So you want to organize a music event? All you need to know before you begin is one simple truth: it isn’t going to be easy. Now that we’ve got that out of the way, let’s see just how we can put up the best show we can.
Know What You Want & What You’re Talking About
Okay, that bit about the “best” show we can? I lied. You see, the first thing that you should embrace about music is that, like all other art forms, it is an entirely subjective thing. A never-ending and ever-expanding list of genres across all the world’s cultures to satiate a constantly evolving market with individuals of unique tastes and preferences. With this in mind, we need to have a clear idea of what we want this event to be. A jazz festival? EDM? Progressive rock? Experimental? And even within these genres there are sub-genres and sub-sub-genres.
Therefore, have a very clear idea on the musical direction of your show. Being a music event, the music must be the factor that drives all your other concerns. Be absolutely certain about what that will be and know your history, cult heroes and trends within that form of music. If there’s something that music fans are, it is tribal and the backlash to a bad choice of act can have lasting repercussions. Just think about the outrage over Kanye West at Glastonbury and you’ll know you don’t want to get on the wrong side of music lovers.
Find The Links
Setting the direction is crucial to the other aspects of your event. Keep in mind that the trends in one aspect of society will find its counterparts in other areas. This is important in the way you advertise and promote on your show. Let’s just put it this way – a lineup of the world’s top Elvis impersonators is hardly going to sell if its predominant method of marketing is Snapchat.
Find out what the demographic of your target audience is and search for appropriate means to reach out to them. For instance, if you’re putting out adverts for your insanely hot electronica festival, it probably isn’t a good idea to promote it on the radio channel that plays Baroque harpsichord music.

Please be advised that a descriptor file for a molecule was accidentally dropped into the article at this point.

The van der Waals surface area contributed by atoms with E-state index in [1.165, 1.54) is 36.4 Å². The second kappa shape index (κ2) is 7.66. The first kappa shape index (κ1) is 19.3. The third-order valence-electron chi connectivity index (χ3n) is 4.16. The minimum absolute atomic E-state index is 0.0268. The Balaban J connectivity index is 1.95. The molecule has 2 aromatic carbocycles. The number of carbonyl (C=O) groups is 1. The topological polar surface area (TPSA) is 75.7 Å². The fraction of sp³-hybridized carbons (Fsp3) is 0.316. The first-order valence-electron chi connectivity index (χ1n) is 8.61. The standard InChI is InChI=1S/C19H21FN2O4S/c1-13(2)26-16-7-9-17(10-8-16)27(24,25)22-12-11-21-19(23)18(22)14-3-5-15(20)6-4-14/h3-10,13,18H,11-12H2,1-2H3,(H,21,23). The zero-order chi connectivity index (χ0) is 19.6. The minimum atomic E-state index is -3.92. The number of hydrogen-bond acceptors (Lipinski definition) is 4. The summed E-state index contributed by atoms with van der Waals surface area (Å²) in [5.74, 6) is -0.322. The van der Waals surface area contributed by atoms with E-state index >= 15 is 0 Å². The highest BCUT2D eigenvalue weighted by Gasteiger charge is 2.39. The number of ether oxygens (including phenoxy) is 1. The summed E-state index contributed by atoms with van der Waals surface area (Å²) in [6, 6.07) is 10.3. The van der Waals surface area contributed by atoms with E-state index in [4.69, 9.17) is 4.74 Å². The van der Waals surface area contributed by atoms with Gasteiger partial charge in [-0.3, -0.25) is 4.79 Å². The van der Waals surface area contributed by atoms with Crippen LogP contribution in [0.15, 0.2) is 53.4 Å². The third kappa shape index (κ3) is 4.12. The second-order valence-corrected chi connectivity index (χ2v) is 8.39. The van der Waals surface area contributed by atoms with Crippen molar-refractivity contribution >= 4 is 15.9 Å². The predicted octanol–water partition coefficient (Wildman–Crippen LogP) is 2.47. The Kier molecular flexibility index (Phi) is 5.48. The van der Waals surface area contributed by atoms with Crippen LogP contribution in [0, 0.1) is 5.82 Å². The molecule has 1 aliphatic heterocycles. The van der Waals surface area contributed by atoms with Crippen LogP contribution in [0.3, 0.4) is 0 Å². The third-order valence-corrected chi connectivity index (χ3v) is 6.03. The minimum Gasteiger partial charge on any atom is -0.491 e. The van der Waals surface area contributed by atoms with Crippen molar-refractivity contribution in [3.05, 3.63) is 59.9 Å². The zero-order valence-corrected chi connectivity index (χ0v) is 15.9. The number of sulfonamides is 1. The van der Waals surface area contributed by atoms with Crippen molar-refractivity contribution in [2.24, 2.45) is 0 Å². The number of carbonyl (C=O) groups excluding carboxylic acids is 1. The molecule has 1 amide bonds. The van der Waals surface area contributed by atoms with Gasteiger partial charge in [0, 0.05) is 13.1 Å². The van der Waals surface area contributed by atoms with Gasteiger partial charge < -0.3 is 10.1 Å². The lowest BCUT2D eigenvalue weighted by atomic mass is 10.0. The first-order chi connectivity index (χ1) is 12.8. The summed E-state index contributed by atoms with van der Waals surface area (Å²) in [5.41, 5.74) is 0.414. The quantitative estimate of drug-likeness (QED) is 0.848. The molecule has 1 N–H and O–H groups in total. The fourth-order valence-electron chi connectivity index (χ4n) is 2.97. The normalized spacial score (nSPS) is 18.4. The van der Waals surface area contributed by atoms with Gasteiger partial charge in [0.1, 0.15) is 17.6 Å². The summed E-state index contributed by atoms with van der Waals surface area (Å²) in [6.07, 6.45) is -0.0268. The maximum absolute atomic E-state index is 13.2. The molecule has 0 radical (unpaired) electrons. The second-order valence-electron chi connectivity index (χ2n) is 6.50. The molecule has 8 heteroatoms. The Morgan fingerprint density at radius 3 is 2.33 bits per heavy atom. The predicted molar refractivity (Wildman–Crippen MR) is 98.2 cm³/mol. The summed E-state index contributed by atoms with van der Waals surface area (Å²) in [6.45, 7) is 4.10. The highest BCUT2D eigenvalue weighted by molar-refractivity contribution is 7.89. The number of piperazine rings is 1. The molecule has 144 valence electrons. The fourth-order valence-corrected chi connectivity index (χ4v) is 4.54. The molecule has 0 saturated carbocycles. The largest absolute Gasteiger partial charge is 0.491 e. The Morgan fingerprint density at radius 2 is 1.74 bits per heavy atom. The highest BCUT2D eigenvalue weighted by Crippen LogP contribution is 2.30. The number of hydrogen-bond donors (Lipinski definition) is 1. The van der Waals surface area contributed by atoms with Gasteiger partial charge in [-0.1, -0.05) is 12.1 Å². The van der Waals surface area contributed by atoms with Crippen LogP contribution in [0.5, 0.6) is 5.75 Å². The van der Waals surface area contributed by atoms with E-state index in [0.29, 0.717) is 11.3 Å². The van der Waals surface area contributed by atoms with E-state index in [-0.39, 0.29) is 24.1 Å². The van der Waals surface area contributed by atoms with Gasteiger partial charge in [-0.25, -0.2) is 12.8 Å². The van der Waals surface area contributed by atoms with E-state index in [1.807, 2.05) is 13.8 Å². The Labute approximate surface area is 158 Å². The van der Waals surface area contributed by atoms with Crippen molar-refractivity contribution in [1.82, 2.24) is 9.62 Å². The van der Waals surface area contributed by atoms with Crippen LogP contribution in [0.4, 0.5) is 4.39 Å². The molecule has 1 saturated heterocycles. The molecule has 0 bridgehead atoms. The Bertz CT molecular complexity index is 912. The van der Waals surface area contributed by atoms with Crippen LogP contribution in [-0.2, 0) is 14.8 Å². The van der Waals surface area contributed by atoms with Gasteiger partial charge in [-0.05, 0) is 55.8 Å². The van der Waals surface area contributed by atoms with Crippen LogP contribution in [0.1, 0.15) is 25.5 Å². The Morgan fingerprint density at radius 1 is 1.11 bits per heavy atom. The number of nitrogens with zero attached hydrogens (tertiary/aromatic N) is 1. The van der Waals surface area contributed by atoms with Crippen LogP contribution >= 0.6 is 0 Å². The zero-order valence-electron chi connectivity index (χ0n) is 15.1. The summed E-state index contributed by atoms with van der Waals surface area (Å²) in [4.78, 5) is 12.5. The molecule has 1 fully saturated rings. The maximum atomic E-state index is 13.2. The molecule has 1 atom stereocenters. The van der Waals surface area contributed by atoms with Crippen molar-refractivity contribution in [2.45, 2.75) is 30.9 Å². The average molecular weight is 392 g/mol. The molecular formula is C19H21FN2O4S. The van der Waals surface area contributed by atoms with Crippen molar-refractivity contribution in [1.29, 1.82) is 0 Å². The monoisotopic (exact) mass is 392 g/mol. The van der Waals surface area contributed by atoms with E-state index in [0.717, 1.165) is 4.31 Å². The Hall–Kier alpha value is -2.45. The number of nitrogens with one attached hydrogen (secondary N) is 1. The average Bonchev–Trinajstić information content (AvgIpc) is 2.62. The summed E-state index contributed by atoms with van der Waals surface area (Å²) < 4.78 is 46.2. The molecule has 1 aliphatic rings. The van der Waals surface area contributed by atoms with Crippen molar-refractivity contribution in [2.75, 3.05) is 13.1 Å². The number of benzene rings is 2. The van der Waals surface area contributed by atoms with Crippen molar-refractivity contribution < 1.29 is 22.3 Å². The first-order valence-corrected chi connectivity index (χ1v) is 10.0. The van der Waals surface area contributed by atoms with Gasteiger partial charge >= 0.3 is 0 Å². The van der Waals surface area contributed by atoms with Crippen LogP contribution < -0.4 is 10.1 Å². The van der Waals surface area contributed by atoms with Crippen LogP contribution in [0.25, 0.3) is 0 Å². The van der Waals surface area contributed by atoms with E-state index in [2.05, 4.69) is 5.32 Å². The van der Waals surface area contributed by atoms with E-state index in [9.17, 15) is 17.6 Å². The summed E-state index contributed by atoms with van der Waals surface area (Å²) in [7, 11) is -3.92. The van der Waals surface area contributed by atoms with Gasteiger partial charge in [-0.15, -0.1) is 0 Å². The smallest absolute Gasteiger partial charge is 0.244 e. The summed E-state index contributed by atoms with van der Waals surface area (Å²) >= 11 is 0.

Stories, stories, stories…
At the event itself, you’ll have to do what I’ve been advocating for all events in all my previous articles. You’ll have to create a narrative. But don’t take my word for it – most successful concerts have elements of this whether it be a clear and obvious story arc, a musical narrative in the style of Pink Floyd, the many alter-egos of certain performers (like David Bowie, for instance) or otherwise. You’ll need to find a narrative that works.
You can do this in one of a few ways. Assuming that the event is a multi-act event, you must research the various performers’ repertoire and determine how to line them up in such a way that is musically coherent and that harnesses the energy and attention of the crowd. It doesn’t matter how great your acts are, a solo-folk guitar act will find it very difficult to follow a progressive rock band backed by a 40-piece orchestra. In other words, arrange your acts well to make sure they don’t murder each other.
In a related note, don’t stack new, unfamiliar acts after established crowd-pullers. All you are doing is setting them up for a fall, either through a crowd and energy exodus or an unfavorable comparison with veterans. In the same way, however, don’t fill your program by jamming all your crowd pullers on the same day. It doesn’t really help the narrative you are trying to create and doesn’t do you any good at the box office either.
A solo concert is a different ball game and allows you, the organizer to craft a narrative more easily. You can build an arc around existing songs, looking for common themes or styles between numbers in the repertoire and create something that the strength of the performer can carry off. Considering how really good acts already have albums that you would presume have been thoughtfully designed in this way, the task should be doable.
Sell The Right Things
Let your decision on the musical direction affect your other choices too. This can be in the merchandise that you sell, the post-show goodies that you give out or the way you present the entire show. Simply put, all these things should be complementary to the nature of the music you are presenting. Just take the many ways of music dissemination, a crowd of millenials who own laptops with no external CD drives would likely find them cumbersome and impractical. In this case, selling them specially designed thumbdrives might be a smarter choice.
Also, choose your for-sale products wisely. Hotdogs and soft drinks might work at crowds that are predominantly teenagers (think boyband concerts) but beer and chips might be more complementary for rock concerts. In all these cases, do your research and figure out the trends to know how you should do it.
Like I stated at the very start, organizing a music event isn’t easy because there are so many variables to consider. This is a topic we will definitely revisit sometime soon, but for now, consider this your starter pack and let’s get rocking. Or jazzing. Or popping. It really never ends.